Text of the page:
Sorry, President Barack Obama, but the Wall Street of 2016 doesn't look much different than the Wall Street of 2009.
At the time, the country was still reeling from the financial crisis and the Great Recession. Lawmakers had yet to pass Dodd-Frank, the sweeping Wall Street reform package that was supposed to make sure the American economy was never brought to its knees again by financial mismanagement.
Americans were were still angry. So it was like salt in an open wound when, during the last week of January 2009 -- a week in which American companies shed another 65,000 jobs -- the country learned Wall Street bankers had given themselves $20 billion in bonuses the previous year.
"Shameful," is how Obama described the bonuses. Vice President Joe Biden was less measured.
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“I’d like to throw these guys in the brig,” Biden said, according to The New York Times. “They’re thinking the same old thing that got us here, greed. They’re thinking, ‘Take care of me.’"
More than seven years later -- and going on six years since the passage of Dodd-Frank -- the government still hasn't implemented Section 956 of the financial reform package, the section that was supposed to limit outrageous executive pay and bonuses. The pay and bonuses that, in Obama's words, contributed to the "reckless culture" that allowed bankers to gamble with other people's money and get paid, handsomely, regardless of whether their bets brought reward or ruin.
In the meantime, Wall Street bonuses aren't just at pre-reform levels, they've exceeded them. Bankers gave themselves $28.5 billion bonuses in 2014, according to CNBC.
That number fell to "only" $25 billion in 2015, but not because Wall Street's leaders were voluntarily tightening their belts. As The New York Times reported, salaries for securities industry employees in New York City actually went up by 14 percent, but bankers blamed volatile markets for the dip in bonus loot.
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At the same time, the financial scandals haven't stopped, they're just happening on a smaller scale.
On March 7, flanked by Federal Reserve Chair Janet Yellen, Obama found himself defending Wall Street reform.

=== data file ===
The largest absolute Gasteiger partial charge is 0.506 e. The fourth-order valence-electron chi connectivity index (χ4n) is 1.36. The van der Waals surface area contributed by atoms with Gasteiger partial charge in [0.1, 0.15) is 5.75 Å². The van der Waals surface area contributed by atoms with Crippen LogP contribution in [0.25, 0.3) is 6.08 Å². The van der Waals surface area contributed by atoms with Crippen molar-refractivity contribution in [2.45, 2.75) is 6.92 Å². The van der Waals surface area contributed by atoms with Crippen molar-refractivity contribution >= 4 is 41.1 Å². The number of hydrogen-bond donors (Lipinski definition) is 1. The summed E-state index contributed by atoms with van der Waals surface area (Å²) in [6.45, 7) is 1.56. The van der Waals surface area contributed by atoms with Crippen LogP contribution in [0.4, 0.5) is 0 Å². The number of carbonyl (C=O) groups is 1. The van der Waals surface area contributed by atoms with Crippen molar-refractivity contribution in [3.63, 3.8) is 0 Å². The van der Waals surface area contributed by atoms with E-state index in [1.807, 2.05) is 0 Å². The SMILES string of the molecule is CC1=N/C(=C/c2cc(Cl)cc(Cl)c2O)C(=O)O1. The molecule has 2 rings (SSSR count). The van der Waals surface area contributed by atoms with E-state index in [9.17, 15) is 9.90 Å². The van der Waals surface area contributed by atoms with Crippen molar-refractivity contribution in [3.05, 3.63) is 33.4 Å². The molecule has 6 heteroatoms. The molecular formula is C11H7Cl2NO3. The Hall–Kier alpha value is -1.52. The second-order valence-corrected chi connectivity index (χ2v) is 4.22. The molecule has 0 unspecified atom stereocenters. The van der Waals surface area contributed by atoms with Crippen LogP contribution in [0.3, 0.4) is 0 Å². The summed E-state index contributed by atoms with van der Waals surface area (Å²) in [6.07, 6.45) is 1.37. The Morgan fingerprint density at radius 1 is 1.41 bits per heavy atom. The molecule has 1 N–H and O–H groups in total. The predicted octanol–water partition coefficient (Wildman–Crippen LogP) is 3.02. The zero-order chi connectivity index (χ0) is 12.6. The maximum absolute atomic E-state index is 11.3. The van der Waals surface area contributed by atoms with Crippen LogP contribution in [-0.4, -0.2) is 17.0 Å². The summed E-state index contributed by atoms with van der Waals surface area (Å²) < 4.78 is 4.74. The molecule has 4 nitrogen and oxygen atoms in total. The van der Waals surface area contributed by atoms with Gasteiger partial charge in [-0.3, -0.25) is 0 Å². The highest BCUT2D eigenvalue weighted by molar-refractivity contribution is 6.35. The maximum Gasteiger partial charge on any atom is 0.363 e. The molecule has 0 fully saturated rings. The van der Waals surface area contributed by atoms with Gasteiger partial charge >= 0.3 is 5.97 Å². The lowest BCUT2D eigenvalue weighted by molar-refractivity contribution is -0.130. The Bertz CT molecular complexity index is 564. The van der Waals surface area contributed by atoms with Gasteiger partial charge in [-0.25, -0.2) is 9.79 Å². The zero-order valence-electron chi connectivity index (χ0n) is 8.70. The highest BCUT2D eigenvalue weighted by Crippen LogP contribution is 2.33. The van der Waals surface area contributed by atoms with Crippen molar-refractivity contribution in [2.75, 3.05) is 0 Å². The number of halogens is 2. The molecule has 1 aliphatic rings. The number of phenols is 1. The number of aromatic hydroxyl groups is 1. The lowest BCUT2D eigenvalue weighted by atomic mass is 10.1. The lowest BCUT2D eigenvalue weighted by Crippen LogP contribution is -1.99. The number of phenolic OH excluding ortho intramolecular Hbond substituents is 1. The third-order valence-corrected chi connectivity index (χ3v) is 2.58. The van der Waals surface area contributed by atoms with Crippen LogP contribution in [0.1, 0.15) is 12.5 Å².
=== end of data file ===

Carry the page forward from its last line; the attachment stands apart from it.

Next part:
"I want to emphasize this because it is popular in the media and the political discourse, both on the left and the right, to suggest that the crisis happened and nothing happened" to reform the financial sector, Obama said, reports CNBC. "That is not true."
Obama is responding to critics who say Wall Street reform hasn't gone far enough. The critics are right.
While acknowledging Dodd-Frank "has had an impact," Marcus Stanley of the advocacy group Americans for Financial Reform said Wall Street is essentially playing by the same old rules.
“It hasn’t brought really deep systemic change to the financial sector," Stanley told the International Business Times.
As Democratic presidential candidate Sen. Bernie Sanders of Vermont wrote in a December 2015 editorial for The New York Times, "Wall Street is still out of control."
As Sanders points out, the Federal Reserve is an obtuse institution without real oversight or transparency. Most Americans don't know what the Fed does, and in some cases it takes years for the Fed to release committee meeting transcripts to the public.
Even worse, the Federal Reserve is supposed to provide oversight of the banks, but it's beholden to them. Executives from the biggest banks serve on the Fed's boards. As Sanders notes, Jamie Dimon, chairman and chief executive officer of JPMorgan Chase, sat on the New York Federal Reserve's board of directors during the financial crisis, and the Federal Reserve bailed out his firm with $390 billion in taxpayer dollars.
"These are clear conflicts of interest, the kind that would not be allowed at other agencies," Sanders wrote. "We would not tolerate the head of ExxonMobil running the Environmental Protection Agency. We don’t allow the Federal Communications Commission to be dominated by Verizon executives. And we should not allow big bank executives to serve on the boards of the main agency in charge of regulating financial institutions."
In 2009, the banks that received government bailouts were "too big to fail." In 2016, they're even bigger, and if they fall, they'll fall hard, with American taxpayers taking the brunt of the impact again.
Obama wants to put a positive spin on Wall Street reform and Dodd-Frank because it's part of his legacy, part of his promise to clean up the mess of the previous administration. But it's clear Wall Street hasn't really been reformed, which is why the topic comes up at every presidential debate.
True, meaningful reform -- and follow-through in areas like executive compensation -- will be among the many challenges facing the next president. Let's hope that president is someone who holds the financial industry accountable.